In “The Red Convertible”, written by Louise Erdrich, Henry Lamartine makes three unforgettable trips off the Chippewa reservation. The first journey, taken with his brother, Lyman, becomes a pleasurable summer trip across the country. The next time Henry leaves is when he is drafted by the military to fight in the Vietnam War. The third and final time he ventures off the reservation is when he takes a drive to the river to commit suicide. Although each of these journeys are different, the red convertible that the brothers share, ties the endeavors together.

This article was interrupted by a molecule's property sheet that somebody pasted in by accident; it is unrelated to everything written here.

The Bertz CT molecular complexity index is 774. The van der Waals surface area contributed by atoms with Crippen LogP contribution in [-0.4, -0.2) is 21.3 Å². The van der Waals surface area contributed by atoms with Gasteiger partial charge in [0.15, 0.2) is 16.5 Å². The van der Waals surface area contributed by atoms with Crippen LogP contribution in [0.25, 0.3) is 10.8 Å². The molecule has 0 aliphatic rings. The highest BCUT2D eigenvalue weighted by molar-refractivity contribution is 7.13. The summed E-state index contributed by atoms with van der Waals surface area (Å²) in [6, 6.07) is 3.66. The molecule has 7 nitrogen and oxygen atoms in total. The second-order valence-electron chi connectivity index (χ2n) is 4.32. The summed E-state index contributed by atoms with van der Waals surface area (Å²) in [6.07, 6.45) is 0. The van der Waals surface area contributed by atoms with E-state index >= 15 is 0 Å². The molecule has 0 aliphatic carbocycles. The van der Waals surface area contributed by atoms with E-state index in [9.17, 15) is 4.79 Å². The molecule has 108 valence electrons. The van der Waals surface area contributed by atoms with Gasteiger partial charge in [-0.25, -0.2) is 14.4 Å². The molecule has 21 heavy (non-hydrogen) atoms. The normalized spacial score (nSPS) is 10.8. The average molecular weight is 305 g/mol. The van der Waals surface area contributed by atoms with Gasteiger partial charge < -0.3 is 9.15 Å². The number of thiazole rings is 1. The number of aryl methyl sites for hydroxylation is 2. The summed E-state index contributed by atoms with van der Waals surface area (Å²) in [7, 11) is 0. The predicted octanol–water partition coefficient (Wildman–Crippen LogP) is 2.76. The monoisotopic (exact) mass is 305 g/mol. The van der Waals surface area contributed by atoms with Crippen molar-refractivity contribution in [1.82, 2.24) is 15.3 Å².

While walking down a street in Winnipeg, both of their pockets full of money, Henry and Lyman find a car for sale. "Then, before we had thought it over at all, the car belonged to us and our pockets were empty" (111). The brothers, “free of daily responsibilities, they take to the open road in their flashy automobile” (Bochynski, par. 2). Along the way, the brothers pick up a hitchhiker, Susy, and take her home to Alaska. They spend the remainder of the summer in Alaska with Susy and her family. When the weather starts turning colder, the brothers begin to head home. At this point, “the car itself symbolizes many things: the boys' youth, freedom, spontaneity, partnership, and ultimately Henry's connection with Lyman and home in general” (Puchalik, par. 2) When they return home, they find that Henry, “who has volunteered for military service, has been called to report for duty” (Bochynski, par. 2), thus his second adventure from the reservation. Henry tries to give Lyman his key to the car before he leaves for the war but Lyman dismisses the gift. “Lyman considered the car as Henry's alone and valued it as if it were taking Henry's place while he was away” (Puchalik, par. 2). To Lyman, the car becomes an intangible part of Henry. During Henry’s absence, his brother restores the car. He writes letters to Henry telling him of the repairs even though Henry never replies. “Henry's lack of correspondence with Lyman symbolizes his newly broken connection with home and his previously happy past” (Puchalik, par. 2). When Henry returns from the war, he cannot reconnect with his past life. Even the red car does not bring life to Henry. In desperation, Lyman destroys the car in hopes that Henry will restore it. “When Henry repairs the car, it becomes his symbolic effort to repair himself and to reconnect with all that the car represents, although he is unsuccessful” (Puchalik, par.3). Henry asks Lyman to go for a ride with him down to the river. Sitting on the banks, “Lyman becomes aware of a squeezing sensation in his chest and realizes that he is feeling the same anguish that Henry is experiencing at that moment” (Bockynski, par.5).